Terry Fontenot’s first offseason as general manager for the Falcons might be a frugal one, given the league’s revenue loss due to circumstances surrounding the pandemic. Fontenot has already started trimming the fat off, recently releasing Ricardo Allen and Allen Bailey, which saved the team around $11 million. There is a way to sign a couple of blue-chip free agents; it would just require pushing off contracts via restructures, which isn’t conducive to building a franchise the right way. Instead, Fontenot could find some bargain free-agents to bring in on cheap deals with high upside — something he regularly did in New Orleans.
Marlon Mack, RB
Marlon Mack entered the 2020 campaign with a reasonable amount of hype after his first 1,000-yard season while running behind one of the best offensive lines in football. Instead, he suffered a torn Achilles’ tendon just 11 snaps into the 2020 campaign. Coming off a season-ending injury will likely crater Mack’s value. The flat running back market, outside of Aaron Jones, will also play a factor in his worth. According to PFF, Mack has three seasons with 72.0-plus rushing grades and is a talented ball carrier — certainly enough to be apart of a running back by committee. A short-term prove-it deal seems like the most likely course this offseason.
Anthony Firkser, TE
Firkser enjoyed a breakout campaign last season under the guidance of Arthur Smith. He played well as Tennessee’s second tight end and even lined up in the slot when Adam Humphries was sidelined. Playing behind Hayden Hurst as he played behind Jonnu Smith should produce similar results. Hayden Hurst and Firkser could be interchangeable as both excel working off the line of scrimmage, as an H-back, and in the slot. He also has outstanding hands to serve as a primary receiving threat in some schemes, which he could eventually be, given Hurst is on the last year of his rookie deal.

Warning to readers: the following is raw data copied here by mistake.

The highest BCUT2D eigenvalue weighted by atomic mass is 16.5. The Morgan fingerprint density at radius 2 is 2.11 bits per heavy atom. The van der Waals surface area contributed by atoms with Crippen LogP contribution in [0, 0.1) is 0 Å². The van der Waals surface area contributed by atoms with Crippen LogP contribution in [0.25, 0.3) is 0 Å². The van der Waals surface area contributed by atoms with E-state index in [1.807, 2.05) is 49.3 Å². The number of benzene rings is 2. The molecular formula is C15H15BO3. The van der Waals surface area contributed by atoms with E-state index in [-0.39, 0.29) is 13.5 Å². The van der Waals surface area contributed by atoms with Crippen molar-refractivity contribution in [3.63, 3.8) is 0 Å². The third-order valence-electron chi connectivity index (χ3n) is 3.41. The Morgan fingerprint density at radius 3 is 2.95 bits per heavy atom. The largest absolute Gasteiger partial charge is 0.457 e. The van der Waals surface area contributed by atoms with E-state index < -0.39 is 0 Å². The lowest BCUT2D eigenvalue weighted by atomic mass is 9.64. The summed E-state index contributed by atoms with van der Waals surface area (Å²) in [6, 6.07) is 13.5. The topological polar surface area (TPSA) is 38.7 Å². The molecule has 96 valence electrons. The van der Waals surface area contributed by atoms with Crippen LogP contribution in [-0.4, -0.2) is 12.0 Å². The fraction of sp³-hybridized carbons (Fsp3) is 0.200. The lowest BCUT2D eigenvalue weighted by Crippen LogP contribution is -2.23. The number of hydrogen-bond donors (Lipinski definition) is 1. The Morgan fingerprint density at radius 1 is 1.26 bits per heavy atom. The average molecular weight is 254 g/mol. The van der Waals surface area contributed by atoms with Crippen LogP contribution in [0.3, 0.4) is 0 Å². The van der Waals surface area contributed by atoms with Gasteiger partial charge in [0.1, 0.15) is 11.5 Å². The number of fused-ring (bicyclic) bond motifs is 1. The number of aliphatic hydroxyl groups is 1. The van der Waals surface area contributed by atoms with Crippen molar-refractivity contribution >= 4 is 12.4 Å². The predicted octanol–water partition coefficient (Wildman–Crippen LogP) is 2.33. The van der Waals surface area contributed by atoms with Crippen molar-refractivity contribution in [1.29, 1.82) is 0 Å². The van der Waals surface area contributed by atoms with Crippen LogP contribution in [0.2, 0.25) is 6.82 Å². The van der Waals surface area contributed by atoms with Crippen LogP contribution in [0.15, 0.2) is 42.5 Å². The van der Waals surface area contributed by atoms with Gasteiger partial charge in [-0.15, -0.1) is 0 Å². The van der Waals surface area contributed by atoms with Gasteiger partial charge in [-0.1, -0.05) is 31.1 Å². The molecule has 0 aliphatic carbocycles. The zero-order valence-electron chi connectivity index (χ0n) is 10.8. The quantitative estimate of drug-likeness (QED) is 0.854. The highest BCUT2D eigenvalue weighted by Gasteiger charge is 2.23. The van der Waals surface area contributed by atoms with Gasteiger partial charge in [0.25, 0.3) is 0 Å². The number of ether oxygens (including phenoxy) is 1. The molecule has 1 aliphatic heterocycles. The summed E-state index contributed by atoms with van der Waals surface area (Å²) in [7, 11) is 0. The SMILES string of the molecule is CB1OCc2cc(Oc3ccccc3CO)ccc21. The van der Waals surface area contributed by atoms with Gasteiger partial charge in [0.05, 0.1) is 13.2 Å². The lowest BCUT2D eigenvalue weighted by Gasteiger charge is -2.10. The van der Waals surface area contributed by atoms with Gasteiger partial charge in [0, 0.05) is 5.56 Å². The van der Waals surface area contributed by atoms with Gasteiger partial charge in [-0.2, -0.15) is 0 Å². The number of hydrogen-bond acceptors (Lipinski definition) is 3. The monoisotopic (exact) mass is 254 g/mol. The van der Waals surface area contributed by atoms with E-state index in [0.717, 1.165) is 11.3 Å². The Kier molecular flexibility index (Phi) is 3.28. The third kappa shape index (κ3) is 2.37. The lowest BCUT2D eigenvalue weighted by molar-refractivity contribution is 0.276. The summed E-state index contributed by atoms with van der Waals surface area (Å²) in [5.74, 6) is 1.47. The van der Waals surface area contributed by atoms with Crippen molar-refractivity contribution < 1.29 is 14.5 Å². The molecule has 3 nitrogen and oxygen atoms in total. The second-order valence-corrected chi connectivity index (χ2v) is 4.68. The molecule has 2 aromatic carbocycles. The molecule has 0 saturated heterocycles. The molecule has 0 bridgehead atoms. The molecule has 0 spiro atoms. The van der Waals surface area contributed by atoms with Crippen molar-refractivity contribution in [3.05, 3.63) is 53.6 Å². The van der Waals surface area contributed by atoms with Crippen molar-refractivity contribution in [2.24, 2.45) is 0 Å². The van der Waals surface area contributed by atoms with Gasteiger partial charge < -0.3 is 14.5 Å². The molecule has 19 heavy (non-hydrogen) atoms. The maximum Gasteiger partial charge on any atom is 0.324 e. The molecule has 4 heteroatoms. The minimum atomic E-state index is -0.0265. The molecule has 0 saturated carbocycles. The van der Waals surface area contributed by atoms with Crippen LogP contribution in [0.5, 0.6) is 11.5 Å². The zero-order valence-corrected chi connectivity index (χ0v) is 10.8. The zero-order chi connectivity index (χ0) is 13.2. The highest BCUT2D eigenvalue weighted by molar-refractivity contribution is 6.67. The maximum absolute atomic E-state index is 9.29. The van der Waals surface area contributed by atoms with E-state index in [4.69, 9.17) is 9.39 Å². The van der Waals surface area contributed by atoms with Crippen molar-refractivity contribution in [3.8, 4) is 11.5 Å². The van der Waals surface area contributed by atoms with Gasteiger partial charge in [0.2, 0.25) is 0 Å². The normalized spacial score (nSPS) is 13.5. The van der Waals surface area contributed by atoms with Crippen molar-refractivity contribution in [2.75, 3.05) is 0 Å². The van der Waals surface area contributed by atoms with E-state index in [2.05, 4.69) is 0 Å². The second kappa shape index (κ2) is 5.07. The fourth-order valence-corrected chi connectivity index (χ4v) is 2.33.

Smith’s familiarity with Firkser should provide great insight for Fontenot to bring him in. The understanding is vital because they worked with these men and know their character and career trajectory. He isn’t as polished of a blocker as he is a receiver, but the upside is still there. If Firkser is the real deal, expect Smith to bring him in. The tight end free-agent market is top-heavy with proven guys like Jared Cook, Hunter Henry, Gerald Everett, Jonnu Smith, and even Rob Gronkowski (who is assumed to be staying in Tampa). So signing Firkser to a team-friendly deal could be enticing for Fontenot and Smith.
Tyus Bowser, EDGE
Tyus Bowser is a personal favorite of mine because he offers a particular set of skills that’s perfect for Wink Martindale’s positionless defense — eerily similar to how Dean Pees runs his. In his first two years with the Ravens, he played only 320 snaps, but according to PFF, Bowser posted grades of 70.8 in 2019 and 68.3 in 2020. Each season, Bowser has played a little more and improved. His hybrid ability — rushing the passer 689 times and dropping into coverage 301 times in his career — is clearly something Pees values. The versatility to rush the passer and drop into coverage isn’t enough, though. A pass rusher sometimes wants only to do one thing, and that’s to get sacks, but sometimes in Pees’ defense, those EDGEs must drop into coverage — something Bowser has no issue doing.
“Whatever I have to do, whether that is dropping in coverage or rushing, I’m just there to do it,” Bowser told reporters in December.
Mike Hilton, CB
It’s no secret the Falcons need help at all three levels of the defense, and with the cornerback production from rookies usually low, a free agent could prove to be more effective. Hilton’s comfortability in the slot makes him valuable; consider the market set last offseason — Mackensie Alexander‘s $4 million contract. Even better, Hilton is another perfect scheme fit for Dean Pees’ defense. He epitomizes the do-it-all slot corner who can cover in both man and zone, play the run, and blitz effectively, garnering praise from teammates.
“Mike is a special cat on this defense,” Steelers outside linebacker T.J. Watt told reporters in December. “He blitzes, he drops in coverage, he does man-to-man coverage. He does basically anything that we ask him to do.”
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